Caring for the Philodendron Barrosoanum Plant

Last Updated on June 9, 2022 by Admin

The Philodendron Barrosoanum is a rare plant that is very highly sought after especially by collectors.

It is native to the tropical forests of South America specifically Ecuador, Venezuela, Brazil and Peru.

It is a fast climbing epiphyte that is best known for its large, tri-lobed foliage.

How do you care for the Philodendron Barrosoanum? For optimal growth, place the plant in medium to bright indirect. Avoid very intense light as well as direct sun.

It thrives in warm, humid locations. And it enjoys consistently most soil. However, never overwater the plant and use well-draining soil. This will reduce the risk of overwatering and root rot.

Philodendron Barrosoanum Plant Care

Light Requirements

The Philodendron Barrosoanum will grow best and keep its healthy green color when kept in plenty of light. The key is to make sure that the light is indirect, filtered, dappled or diffused.

This makes medium to bright, indirect light ideal.

And the best places to find this indoors is near window where the sun’s rays never touch the plant.

The reason for this is that while the Philodendron Barrosoanum loves good light, it cannot take very strong, intense light.

It will appreciate the morning sun and late afternoon sun coming from the east and west, respectively.

However, light from a southern window will be too much since majority of this is from the hottest times of the day.

Since the Philodendron Barrosoanum is an epiphyte that is native to the tropical forests of South America, it lives in the wild below the huge trees, their branches and leaves.

As a plant in the forest floor, it also means that it gets the benefit of the shade from these larger plants and trees. Thus, it is spared from the strongest rays of the sun.

This is why it cannot tolerate more than 1-3 hours of direct sunlight on a daily basis.

If you leave it in this of environment, you’ll see its leaves get discolored and later wilt. In some cases, the leaves will also get scorched which leaves you with black or brown burn marks.

Therefore, avoid long hours of direct sunlight on a daily basis.

Outdoors, keep the plant away from full sun. Instead, place it in partial shade for optimal growth.

On the other hand, the Philodendron Barrosoanum can survive and well in low light.

However, keep in mind that it won’t grow as fast or as big in this environment. Similarly, you likely won’t see as many leaves and the leaves won’t be as big or as impressive.



The Philodendron Barrosoanum can tolerate temperatures between 50 to 95 degrees Fahrenheit. These are its limits where the plant will be okay.

For ideal growth and development, try to maintain temperatures between 60 and 85 degrees Fahrenheit indoors.

This is where it will grow at its best and feel most comfortable.

And while the plant can tolerate higher temperatures, the hotter it gets, the more you need to make sure it is properly hydrated.

The Philodendron Barrosoanum hates drying out completely.

That said, the cold is a bigger problem.

As much as possible, try to keep it in temperatures of 5 degrees Fahrenheit or higher.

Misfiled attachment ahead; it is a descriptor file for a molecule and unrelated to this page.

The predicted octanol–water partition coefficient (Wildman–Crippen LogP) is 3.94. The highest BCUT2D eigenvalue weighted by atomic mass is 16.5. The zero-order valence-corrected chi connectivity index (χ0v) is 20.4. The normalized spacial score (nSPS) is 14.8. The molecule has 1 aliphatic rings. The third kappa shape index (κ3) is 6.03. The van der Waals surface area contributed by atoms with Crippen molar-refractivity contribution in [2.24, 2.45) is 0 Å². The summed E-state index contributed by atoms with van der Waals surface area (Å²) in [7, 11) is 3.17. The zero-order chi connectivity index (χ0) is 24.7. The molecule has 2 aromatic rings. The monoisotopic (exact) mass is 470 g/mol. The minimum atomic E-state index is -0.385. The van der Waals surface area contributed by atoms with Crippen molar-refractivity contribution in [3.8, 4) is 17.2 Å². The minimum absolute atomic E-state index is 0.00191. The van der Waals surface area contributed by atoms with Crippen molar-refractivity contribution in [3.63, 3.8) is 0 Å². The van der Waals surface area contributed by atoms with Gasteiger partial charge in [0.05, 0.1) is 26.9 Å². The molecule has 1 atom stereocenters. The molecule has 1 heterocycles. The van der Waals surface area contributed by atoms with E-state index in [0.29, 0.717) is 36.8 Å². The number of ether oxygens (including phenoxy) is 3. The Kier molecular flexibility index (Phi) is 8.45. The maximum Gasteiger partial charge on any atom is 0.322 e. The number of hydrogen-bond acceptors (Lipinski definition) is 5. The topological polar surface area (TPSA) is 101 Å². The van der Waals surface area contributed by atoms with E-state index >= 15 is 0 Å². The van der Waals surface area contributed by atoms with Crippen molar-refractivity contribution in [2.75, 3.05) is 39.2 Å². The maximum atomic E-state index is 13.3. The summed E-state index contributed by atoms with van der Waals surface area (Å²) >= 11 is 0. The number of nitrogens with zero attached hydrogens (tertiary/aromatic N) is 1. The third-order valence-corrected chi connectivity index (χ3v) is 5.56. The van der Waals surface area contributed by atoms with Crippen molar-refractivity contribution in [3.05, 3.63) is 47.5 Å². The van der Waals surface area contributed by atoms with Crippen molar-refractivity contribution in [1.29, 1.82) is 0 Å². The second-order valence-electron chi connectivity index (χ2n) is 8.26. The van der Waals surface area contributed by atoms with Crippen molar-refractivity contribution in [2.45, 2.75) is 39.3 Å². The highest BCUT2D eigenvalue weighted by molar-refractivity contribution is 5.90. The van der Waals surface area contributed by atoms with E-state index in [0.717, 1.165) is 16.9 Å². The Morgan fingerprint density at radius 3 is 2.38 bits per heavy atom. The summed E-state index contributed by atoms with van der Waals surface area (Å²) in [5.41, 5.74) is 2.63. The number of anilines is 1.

It will tolerate 50 degrees Fahrenheit and will have issues once you hit around 45 degrees Fahrenheit or less.

You’ll see its growth slow down or even stunt.

Its leaves will turn yellow and the plant will weaken and wilt.

By the time you get to between 30 to 35 degrees Fahrenheit, it will begin sustaining cold damage.

Therefore, avoid cold spaces or locations as much as possible.

This means that it is not a good idea to keep the plant outdoors during winter. It is not frost hardy. And won’t live to see the spring if it is left there.

Instead, bring the plant indoors once the temperature nears 50 degrees Fahrenheit around mid-autumn.

Note that there is an exception to this.

The Philodendron Barrosoanum enjoys USDA Hardiness Zones 9 to 11 because the weather is perfect for it. Therefore, if you live in these areas, you can keep the plant outdoors all year long.

You can leave it in a pot in your patio or backyard. You can even plant it in your garden. And it won’t have any issues or problems.



In addition to warm weather, the Philodendron Barrosoanum loves humidity.

Ideally, keep humidity between 60% to 75%.

If you can give the plant this kind of environment, it will reward you with faster growth, larger leaves and more vibrant color.

However, it will also do well in lower humidity.

In most cases, it won’t have any issues with average room humidity.

But I do suggest trying to maintain humidity of 40% and above it possible. Although, it can tolerate levels slightly lower than that as well.

This means that you probably won’t need to do anything special to accommodate the plant at home.

The exceptions are if you live in very dry places or somewhere like the desert. This includes states like New Mexico, Arizona and Nevada in particular, which are the 3 states with the lowest humidity.

If your home consistently has humidity in the high 20s or low 30s, then you may need to help the plant out.

Similarly, watch out for cold winters which are notorious for dry air.